Wednesday, December 19, 2007

Ostia Antica - Death by Silt. A Quiet Death

Compare Ostia Antica to Pompeii - the one expiring over time as water levels altered and port capabilities diminished; the other with the drama of violence, painful death, sudden cataclysm.

Nonetheless, go to Ostia, near Rome, before your flight takes off. We stopped there on the way to the airport, in our rental car, but this article in New York Times 9/17/06 says at page 12 that you can take a boat there from Rome. Perfect. We squirrel away things like this for a return trip, and that is the great advantage of going first, researching later. Find what you want on a second run.

Less touristy, a sense of the place, the streets, the people. "Ostia" means mouth - and the city does seem to be swallowed - it ultimately melts away into the river. See the baths, amphitheater, storehouses, a synagogue, and a temple. Metropolis. Finally - as late as the 9th century, says the article, Ostia became a mere quarry area. Its marble went to Pisa, and Florence, anywhere needed. Organ transplants.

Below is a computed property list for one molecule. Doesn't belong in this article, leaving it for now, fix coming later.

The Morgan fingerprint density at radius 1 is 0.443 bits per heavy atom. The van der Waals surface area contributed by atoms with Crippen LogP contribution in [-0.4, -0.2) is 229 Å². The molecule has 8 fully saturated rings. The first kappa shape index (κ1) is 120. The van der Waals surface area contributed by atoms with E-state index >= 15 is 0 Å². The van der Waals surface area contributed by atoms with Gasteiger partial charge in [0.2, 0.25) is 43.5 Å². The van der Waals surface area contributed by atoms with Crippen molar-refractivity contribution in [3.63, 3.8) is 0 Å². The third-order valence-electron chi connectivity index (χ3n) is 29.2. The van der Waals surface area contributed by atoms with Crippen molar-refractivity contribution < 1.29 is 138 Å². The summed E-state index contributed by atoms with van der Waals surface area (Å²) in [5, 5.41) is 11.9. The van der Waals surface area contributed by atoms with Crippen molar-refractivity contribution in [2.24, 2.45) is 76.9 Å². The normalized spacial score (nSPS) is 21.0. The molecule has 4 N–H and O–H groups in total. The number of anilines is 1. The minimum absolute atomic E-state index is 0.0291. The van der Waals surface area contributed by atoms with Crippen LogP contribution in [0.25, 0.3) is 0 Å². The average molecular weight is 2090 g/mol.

The communal nature of living in those days - we saw it also at the Roman villa in Sicily - see Sicily Road Ways , look for the Villa del Casale post. Hoppers were all in a square at the house, the holes looking at each other, with kindly running water beneath, all genders do your business and move on, group togetherness. Sometime look up the equivalent of TP, a stick with handy bulbous thing. Note also, as in Rome, the two-story apartment buildings. The ancients did ok.

Wednesday, September 19, 2007

Venice and the Plague

An approach to this recurrent deadly epidemic was to quarantine the sick on an island, a few miles from the Piazza San Marco. See The eras of greatest impact here seems to be the 15th and 16th centuries. The mass graves: so far, som 1500 bodies have been found, with many other burial grounds still undisturbed.